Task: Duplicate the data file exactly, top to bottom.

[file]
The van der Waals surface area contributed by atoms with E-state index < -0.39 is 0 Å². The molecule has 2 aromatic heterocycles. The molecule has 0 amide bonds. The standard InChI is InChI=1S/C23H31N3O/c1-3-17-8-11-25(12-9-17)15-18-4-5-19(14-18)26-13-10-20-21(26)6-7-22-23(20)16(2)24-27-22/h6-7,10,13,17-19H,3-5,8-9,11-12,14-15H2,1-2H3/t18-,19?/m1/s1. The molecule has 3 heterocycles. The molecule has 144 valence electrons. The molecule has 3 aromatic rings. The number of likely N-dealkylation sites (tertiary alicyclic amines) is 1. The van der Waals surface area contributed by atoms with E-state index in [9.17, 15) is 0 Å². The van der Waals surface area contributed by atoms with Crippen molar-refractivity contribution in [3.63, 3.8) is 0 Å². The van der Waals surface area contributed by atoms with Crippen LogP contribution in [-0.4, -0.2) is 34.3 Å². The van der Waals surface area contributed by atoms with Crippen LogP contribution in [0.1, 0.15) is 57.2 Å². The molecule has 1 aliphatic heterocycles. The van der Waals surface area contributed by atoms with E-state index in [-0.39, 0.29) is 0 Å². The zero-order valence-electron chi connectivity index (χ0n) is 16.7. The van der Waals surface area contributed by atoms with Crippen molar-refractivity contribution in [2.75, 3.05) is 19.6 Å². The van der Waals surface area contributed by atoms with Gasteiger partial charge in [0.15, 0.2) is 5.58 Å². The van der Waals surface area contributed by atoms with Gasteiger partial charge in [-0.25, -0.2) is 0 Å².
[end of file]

The van der Waals surface area contributed by atoms with E-state index < -0.39 is 0 Å². The molecule has 2 aromatic heterocycles. The molecule has 0 amide bonds. The standard InChI is InChI=1S/C23H31N3O/c1-3-17-8-11-25(12-9-17)15-18-4-5-19(14-18)26-13-10-20-21(26)6-7-22-23(20)16(2)24-27-22/h6-7,10,13,17-19H,3-5,8-9,11-12,14-15H2,1-2H3/t18-,19?/m1/s1. The molecule has 3 heterocycles. The molecule has 144 valence electrons. The molecule has 3 aromatic rings. The number of likely N-dealkylation sites (tertiary alicyclic amines) is 1. The van der Waals surface area contributed by atoms with E-state index in [9.17, 15) is 0 Å². The van der Waals surface area contributed by atoms with Crippen molar-refractivity contribution in [3.63, 3.8) is 0 Å². The van der Waals surface area contributed by atoms with Crippen LogP contribution in [-0.4, -0.2) is 34.3 Å². The van der Waals surface area contributed by atoms with Crippen LogP contribution in [0.1, 0.15) is 57.2 Å². The molecule has 1 aliphatic heterocycles. The van der Waals surface area contributed by atoms with E-state index in [-0.39, 0.29) is 0 Å². The zero-order valence-electron chi connectivity index (χ0n) is 16.7. The van der Waals surface area contributed by atoms with Crippen molar-refractivity contribution in [2.75, 3.05) is 19.6 Å². The van der Waals surface area contributed by atoms with Gasteiger partial charge in [0.15, 0.2) is 5.58 Å². The van der Waals surface area contributed by atoms with Gasteiger partial charge in [-0.25, -0.2) is 0 Å².